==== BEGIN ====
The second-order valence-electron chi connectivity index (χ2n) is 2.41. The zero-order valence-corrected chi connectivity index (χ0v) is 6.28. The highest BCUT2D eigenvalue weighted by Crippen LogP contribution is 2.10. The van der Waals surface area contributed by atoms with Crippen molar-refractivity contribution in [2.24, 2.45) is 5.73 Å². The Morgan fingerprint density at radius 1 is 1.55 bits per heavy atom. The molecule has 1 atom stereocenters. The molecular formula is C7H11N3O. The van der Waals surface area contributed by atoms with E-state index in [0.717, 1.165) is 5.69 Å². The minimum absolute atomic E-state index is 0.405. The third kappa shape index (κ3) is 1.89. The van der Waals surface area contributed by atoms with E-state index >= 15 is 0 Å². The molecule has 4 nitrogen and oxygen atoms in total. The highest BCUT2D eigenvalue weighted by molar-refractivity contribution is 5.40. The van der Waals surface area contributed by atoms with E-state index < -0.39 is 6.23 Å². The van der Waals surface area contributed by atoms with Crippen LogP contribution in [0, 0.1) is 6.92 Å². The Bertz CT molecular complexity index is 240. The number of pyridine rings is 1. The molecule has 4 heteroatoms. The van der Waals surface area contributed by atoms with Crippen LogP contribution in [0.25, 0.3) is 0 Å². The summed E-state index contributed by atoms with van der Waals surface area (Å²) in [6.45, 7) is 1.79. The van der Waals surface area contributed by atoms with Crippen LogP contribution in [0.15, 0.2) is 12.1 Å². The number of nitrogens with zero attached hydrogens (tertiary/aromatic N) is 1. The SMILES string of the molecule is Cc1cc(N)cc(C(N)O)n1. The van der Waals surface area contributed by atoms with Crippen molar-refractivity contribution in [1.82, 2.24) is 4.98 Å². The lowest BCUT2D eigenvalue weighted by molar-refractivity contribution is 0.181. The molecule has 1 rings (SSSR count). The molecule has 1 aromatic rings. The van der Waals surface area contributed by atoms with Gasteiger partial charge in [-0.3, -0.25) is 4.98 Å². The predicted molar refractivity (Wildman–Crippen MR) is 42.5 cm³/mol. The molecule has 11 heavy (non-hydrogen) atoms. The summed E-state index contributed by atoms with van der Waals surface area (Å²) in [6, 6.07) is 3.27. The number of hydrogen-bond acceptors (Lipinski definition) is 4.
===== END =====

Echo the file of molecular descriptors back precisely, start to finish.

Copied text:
The second-order valence-electron chi connectivity index (χ2n) is 2.41. The zero-order valence-corrected chi connectivity index (χ0v) is 6.28. The highest BCUT2D eigenvalue weighted by Crippen LogP contribution is 2.10. The van der Waals surface area contributed by atoms with Crippen molar-refractivity contribution in [2.24, 2.45) is 5.73 Å². The Morgan fingerprint density at radius 1 is 1.55 bits per heavy atom. The molecule has 1 atom stereocenters. The molecular formula is C7H11N3O. The van der Waals surface area contributed by atoms with E-state index in [0.717, 1.165) is 5.69 Å². The minimum absolute atomic E-state index is 0.405. The third kappa shape index (κ3) is 1.89. The van der Waals surface area contributed by atoms with E-state index >= 15 is 0 Å². The molecule has 4 nitrogen and oxygen atoms in total. The highest BCUT2D eigenvalue weighted by molar-refractivity contribution is 5.40. The van der Waals surface area contributed by atoms with E-state index < -0.39 is 6.23 Å². The van der Waals surface area contributed by atoms with Crippen LogP contribution in [0, 0.1) is 6.92 Å². The Bertz CT molecular complexity index is 240. The number of pyridine rings is 1. The molecule has 4 heteroatoms. The van der Waals surface area contributed by atoms with Crippen LogP contribution in [0.25, 0.3) is 0 Å². The summed E-state index contributed by atoms with van der Waals surface area (Å²) in [6.45, 7) is 1.79. The van der Waals surface area contributed by atoms with Crippen LogP contribution in [0.15, 0.2) is 12.1 Å². The number of nitrogens with zero attached hydrogens (tertiary/aromatic N) is 1. The SMILES string of the molecule is Cc1cc(N)cc(C(N)O)n1. The van der Waals surface area contributed by atoms with Crippen molar-refractivity contribution in [1.82, 2.24) is 4.98 Å². The lowest BCUT2D eigenvalue weighted by molar-refractivity contribution is 0.181. The molecule has 1 rings (SSSR count). The molecule has 1 aromatic rings. The van der Waals surface area contributed by atoms with Gasteiger partial charge in [-0.3, -0.25) is 4.98 Å². The predicted molar refractivity (Wildman–Crippen MR) is 42.5 cm³/mol. The molecule has 11 heavy (non-hydrogen) atoms. The summed E-state index contributed by atoms with van der Waals surface area (Å²) in [6, 6.07) is 3.27. The number of hydrogen-bond acceptors (Lipinski definition) is 4.